Sunday, July 31, 2011

Soldier, Ask Not

Hymn of the Friendlies by Gordon R. Dickson, within book of the same title (1923–2001), published 1965

Soldier, ask not - now, or ever,
Where to war your banners go.
Anarch's legions all surround us.
Strike - and do not count the blow!

Glory, honor, praise and profit,
Are but toys of tinsel worth.
Render up your work, unasking,
Leave the human clay to earth.

Blood and sorrow, pain unending,
Are the portion of us all.
Grasp the naked sword, opposing,
Gladly in the battle fall.

So shall we, anointed soldiers,
Stand at last before the Throne,
Baptized in our wounds, red-flowing,
Sealed unto our Lord - alone!

I read the Dorsai books a long time ago. Some of them I read several times. I loved the songs he used in the books. This is a really good one.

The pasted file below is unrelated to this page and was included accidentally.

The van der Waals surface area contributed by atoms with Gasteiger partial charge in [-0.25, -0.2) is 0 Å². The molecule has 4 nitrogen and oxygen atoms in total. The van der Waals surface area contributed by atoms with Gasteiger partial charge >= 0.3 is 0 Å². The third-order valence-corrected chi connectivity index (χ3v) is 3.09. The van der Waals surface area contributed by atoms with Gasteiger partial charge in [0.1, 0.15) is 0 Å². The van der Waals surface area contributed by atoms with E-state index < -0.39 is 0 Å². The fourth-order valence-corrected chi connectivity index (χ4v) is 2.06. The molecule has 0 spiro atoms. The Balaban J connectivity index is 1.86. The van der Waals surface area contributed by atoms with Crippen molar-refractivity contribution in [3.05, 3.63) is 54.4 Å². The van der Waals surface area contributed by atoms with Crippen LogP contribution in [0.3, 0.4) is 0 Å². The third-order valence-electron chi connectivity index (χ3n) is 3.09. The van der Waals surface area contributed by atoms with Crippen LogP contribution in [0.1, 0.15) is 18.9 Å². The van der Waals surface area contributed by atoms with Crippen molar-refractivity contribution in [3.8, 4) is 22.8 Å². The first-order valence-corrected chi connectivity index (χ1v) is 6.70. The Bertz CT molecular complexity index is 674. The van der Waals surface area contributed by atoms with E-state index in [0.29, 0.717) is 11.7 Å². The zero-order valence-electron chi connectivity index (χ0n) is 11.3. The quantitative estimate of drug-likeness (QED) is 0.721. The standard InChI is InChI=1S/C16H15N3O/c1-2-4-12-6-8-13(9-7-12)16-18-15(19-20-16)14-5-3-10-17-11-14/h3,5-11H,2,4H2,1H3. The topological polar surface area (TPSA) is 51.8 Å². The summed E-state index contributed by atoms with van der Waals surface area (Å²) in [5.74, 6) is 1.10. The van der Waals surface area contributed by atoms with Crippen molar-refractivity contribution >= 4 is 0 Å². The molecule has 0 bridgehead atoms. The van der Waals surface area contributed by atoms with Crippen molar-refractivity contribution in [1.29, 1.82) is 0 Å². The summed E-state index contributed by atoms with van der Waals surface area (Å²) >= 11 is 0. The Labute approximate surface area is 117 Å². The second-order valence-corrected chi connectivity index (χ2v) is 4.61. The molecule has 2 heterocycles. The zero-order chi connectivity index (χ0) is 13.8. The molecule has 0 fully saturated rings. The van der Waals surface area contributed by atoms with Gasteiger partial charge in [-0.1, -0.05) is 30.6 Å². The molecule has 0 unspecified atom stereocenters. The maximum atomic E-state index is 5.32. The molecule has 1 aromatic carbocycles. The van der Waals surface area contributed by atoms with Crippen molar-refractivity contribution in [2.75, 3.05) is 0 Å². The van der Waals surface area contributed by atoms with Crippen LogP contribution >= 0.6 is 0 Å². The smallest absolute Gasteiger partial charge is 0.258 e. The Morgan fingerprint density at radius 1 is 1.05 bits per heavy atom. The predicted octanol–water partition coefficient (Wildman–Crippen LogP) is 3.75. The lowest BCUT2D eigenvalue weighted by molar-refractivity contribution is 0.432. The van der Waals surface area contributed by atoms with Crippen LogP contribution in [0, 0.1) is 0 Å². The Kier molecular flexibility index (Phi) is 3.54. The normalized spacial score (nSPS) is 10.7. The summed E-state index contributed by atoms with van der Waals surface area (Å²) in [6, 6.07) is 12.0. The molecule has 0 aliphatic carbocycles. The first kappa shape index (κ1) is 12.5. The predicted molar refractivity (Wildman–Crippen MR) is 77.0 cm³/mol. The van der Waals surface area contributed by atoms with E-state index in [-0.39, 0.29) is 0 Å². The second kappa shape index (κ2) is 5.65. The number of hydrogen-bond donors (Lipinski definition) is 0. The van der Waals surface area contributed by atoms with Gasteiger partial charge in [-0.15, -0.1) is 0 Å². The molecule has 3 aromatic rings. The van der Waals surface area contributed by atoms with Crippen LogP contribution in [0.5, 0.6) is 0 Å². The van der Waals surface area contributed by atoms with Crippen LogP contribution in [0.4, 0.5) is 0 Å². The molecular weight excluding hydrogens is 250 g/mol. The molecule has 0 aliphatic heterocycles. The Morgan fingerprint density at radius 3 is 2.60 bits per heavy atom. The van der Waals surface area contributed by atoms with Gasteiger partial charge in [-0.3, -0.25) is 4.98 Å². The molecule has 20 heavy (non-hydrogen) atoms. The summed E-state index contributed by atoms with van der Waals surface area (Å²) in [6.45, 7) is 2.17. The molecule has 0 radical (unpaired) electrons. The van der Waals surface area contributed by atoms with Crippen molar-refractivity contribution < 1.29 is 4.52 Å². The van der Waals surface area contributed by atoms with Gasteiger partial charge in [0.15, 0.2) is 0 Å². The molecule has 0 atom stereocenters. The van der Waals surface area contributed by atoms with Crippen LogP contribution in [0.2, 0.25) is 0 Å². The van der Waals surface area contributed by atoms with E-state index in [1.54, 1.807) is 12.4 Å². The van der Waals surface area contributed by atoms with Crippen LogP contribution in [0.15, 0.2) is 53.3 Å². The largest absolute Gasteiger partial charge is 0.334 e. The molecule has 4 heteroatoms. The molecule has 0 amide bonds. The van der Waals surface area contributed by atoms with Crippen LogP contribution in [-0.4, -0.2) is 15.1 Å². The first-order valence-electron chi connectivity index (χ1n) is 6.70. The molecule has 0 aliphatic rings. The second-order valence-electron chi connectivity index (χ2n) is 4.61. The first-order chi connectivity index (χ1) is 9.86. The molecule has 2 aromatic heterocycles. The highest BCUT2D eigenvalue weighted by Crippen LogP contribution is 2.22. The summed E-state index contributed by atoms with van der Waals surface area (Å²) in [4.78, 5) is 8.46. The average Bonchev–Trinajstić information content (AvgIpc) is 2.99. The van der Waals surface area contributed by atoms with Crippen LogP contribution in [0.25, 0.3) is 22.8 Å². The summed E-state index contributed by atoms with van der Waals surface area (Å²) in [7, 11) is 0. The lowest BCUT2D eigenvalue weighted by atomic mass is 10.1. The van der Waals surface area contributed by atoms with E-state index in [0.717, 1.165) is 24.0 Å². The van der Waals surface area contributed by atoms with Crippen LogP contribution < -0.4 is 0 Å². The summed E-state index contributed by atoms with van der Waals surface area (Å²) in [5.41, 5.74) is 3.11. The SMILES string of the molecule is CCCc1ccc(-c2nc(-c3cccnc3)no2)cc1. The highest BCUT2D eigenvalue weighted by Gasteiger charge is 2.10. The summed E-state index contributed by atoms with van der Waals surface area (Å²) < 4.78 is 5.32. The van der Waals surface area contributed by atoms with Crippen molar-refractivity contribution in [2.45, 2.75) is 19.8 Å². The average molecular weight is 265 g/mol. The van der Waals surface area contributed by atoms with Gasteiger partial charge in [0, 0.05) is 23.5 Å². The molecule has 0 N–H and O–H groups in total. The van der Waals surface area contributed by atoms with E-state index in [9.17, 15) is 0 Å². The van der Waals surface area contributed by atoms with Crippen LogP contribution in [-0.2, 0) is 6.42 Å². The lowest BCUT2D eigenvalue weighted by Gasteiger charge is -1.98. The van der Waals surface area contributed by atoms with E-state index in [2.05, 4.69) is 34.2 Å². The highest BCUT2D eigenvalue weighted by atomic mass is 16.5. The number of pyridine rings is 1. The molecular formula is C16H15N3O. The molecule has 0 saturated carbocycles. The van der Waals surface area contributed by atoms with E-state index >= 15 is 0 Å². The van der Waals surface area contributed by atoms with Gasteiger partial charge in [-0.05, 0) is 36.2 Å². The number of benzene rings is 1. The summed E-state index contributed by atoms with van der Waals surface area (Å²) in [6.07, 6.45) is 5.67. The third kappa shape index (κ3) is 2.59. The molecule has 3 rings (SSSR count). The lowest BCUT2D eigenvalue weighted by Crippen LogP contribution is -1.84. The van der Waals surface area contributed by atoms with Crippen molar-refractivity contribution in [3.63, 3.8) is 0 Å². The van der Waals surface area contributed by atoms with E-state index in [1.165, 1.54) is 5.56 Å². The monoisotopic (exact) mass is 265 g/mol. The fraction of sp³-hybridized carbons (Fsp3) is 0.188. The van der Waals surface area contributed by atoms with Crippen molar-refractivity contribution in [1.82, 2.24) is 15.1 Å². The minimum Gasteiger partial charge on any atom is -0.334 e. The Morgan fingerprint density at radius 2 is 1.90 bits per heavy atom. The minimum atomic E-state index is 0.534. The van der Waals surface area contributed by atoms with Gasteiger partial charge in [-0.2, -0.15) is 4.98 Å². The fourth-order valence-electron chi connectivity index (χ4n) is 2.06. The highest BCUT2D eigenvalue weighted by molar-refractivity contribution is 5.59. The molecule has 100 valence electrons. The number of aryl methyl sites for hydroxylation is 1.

There are lots of other songs that have been written about the Dorsai. You can find them on the Dorsai Irregulars Filk Song Collection. I'm going to be posting some of my favorite filk song lyrics because a few of the older sites seem to be disappearing and it would be a shame to lose them.

If you want to know more about Filk Songs...check out Filking 101:The Folk Music of Science Fiction.


The Tame Lion said...

Wonderful! Inspiring!

Unknown said...

I've always thought this was composed to the tune of the Lutheran hymn, Angels from the Realms if Glory. (Chad Gilbert, poster)

David Birr said...

I thought it fit well to the tune (known as Ebenezer) for the hymn, "Once to Every Man and Nation," which is composed of excerpts from a poem James Russell Lowell wrote in 1845. The tone of the lyrics in "Once to Every Man and Nation" isn't all that different from that of "Soldier, Ask Not":

"Then to side with truth is noble, when we share her wretched crust,
Ere her cause bring fame and profit, and ’tis prosperous to be just;
Then it is the brave man chooses while the coward stands aside,
Till the multitude make virtue of the faith they had denied." (Second stanza)